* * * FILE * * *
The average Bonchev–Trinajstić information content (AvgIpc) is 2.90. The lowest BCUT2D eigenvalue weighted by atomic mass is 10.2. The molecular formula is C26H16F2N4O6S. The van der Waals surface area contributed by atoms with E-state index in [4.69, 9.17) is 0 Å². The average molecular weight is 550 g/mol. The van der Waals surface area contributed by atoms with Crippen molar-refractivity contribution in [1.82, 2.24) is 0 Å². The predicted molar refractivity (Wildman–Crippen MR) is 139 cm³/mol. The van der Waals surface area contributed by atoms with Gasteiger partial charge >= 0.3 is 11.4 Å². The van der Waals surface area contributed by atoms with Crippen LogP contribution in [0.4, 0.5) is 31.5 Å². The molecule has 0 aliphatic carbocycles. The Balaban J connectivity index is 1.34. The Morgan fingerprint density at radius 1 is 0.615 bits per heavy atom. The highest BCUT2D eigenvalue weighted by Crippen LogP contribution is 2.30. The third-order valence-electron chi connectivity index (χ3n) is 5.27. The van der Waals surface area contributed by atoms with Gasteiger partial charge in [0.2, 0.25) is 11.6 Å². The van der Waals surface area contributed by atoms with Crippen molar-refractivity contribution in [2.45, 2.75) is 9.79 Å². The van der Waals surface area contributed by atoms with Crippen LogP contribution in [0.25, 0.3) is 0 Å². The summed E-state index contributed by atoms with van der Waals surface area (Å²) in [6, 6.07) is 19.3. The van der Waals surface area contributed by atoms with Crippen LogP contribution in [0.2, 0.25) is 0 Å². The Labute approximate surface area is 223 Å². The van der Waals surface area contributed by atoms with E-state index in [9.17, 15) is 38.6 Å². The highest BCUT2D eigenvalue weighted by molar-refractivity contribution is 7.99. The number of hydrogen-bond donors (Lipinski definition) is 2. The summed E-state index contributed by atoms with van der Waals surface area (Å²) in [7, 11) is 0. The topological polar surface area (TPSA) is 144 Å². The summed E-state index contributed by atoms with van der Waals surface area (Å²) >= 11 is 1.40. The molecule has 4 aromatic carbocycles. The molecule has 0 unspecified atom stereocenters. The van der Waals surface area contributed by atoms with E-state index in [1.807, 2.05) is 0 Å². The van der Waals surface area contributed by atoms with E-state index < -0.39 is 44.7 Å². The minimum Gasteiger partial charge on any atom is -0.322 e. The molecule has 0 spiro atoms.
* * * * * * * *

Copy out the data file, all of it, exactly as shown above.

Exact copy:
The average Bonchev–Trinajstić information content (AvgIpc) is 2.90. The lowest BCUT2D eigenvalue weighted by atomic mass is 10.2. The molecular formula is C26H16F2N4O6S. The van der Waals surface area contributed by atoms with E-state index in [4.69, 9.17) is 0 Å². The average molecular weight is 550 g/mol. The van der Waals surface area contributed by atoms with Crippen molar-refractivity contribution in [1.82, 2.24) is 0 Å². The predicted molar refractivity (Wildman–Crippen MR) is 139 cm³/mol. The van der Waals surface area contributed by atoms with Gasteiger partial charge >= 0.3 is 11.4 Å². The van der Waals surface area contributed by atoms with Crippen LogP contribution in [0.4, 0.5) is 31.5 Å². The molecule has 0 aliphatic carbocycles. The Balaban J connectivity index is 1.34. The Morgan fingerprint density at radius 1 is 0.615 bits per heavy atom. The highest BCUT2D eigenvalue weighted by Crippen LogP contribution is 2.30. The third-order valence-electron chi connectivity index (χ3n) is 5.27. The van der Waals surface area contributed by atoms with Gasteiger partial charge in [0.2, 0.25) is 11.6 Å². The van der Waals surface area contributed by atoms with Crippen molar-refractivity contribution in [2.45, 2.75) is 9.79 Å². The van der Waals surface area contributed by atoms with Crippen LogP contribution in [0.25, 0.3) is 0 Å². The summed E-state index contributed by atoms with van der Waals surface area (Å²) in [6, 6.07) is 19.3. The van der Waals surface area contributed by atoms with Crippen LogP contribution in [0.2, 0.25) is 0 Å². The Labute approximate surface area is 223 Å². The van der Waals surface area contributed by atoms with E-state index in [9.17, 15) is 38.6 Å². The highest BCUT2D eigenvalue weighted by molar-refractivity contribution is 7.99. The number of hydrogen-bond donors (Lipinski definition) is 2. The summed E-state index contributed by atoms with van der Waals surface area (Å²) in [7, 11) is 0. The topological polar surface area (TPSA) is 144 Å². The summed E-state index contributed by atoms with van der Waals surface area (Å²) >= 11 is 1.40. The molecule has 4 aromatic carbocycles. The molecule has 0 unspecified atom stereocenters. The van der Waals surface area contributed by atoms with E-state index in [1.807, 2.05) is 0 Å². The van der Waals surface area contributed by atoms with E-state index < -0.39 is 44.7 Å². The minimum Gasteiger partial charge on any atom is -0.322 e. The molecule has 0 spiro atoms.